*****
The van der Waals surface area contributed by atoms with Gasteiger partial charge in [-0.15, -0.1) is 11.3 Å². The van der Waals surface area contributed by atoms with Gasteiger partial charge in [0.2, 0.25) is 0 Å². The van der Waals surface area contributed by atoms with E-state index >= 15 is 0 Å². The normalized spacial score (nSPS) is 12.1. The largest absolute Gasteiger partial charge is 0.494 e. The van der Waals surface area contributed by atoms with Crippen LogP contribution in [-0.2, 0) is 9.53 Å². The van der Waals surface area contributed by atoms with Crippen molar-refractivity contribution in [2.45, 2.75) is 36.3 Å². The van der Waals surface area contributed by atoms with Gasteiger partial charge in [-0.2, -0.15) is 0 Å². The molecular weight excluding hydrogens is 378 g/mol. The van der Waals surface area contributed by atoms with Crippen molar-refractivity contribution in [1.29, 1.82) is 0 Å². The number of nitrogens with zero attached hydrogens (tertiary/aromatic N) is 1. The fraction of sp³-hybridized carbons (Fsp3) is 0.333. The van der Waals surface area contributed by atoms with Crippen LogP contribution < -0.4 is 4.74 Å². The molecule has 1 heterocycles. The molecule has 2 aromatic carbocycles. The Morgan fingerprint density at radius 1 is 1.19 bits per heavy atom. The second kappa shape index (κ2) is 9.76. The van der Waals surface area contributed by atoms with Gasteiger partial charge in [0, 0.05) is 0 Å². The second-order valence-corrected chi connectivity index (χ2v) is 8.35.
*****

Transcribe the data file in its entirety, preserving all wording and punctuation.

The van der Waals surface area contributed by atoms with Gasteiger partial charge in [-0.15, -0.1) is 11.3 Å². The van der Waals surface area contributed by atoms with Gasteiger partial charge in [0.2, 0.25) is 0 Å². The van der Waals surface area contributed by atoms with E-state index >= 15 is 0 Å². The normalized spacial score (nSPS) is 12.1. The largest absolute Gasteiger partial charge is 0.494 e. The van der Waals surface area contributed by atoms with Crippen LogP contribution in [-0.2, 0) is 9.53 Å². The van der Waals surface area contributed by atoms with Crippen molar-refractivity contribution in [2.45, 2.75) is 36.3 Å². The van der Waals surface area contributed by atoms with Gasteiger partial charge in [-0.2, -0.15) is 0 Å². The molecular weight excluding hydrogens is 378 g/mol. The van der Waals surface area contributed by atoms with Crippen molar-refractivity contribution in [1.29, 1.82) is 0 Å². The number of nitrogens with zero attached hydrogens (tertiary/aromatic N) is 1. The fraction of sp³-hybridized carbons (Fsp3) is 0.333. The van der Waals surface area contributed by atoms with Crippen LogP contribution < -0.4 is 4.74 Å². The molecule has 1 heterocycles. The molecule has 2 aromatic carbocycles. The Morgan fingerprint density at radius 1 is 1.19 bits per heavy atom. The second kappa shape index (κ2) is 9.76. The van der Waals surface area contributed by atoms with Gasteiger partial charge in [0, 0.05) is 0 Å². The second-order valence-corrected chi connectivity index (χ2v) is 8.35.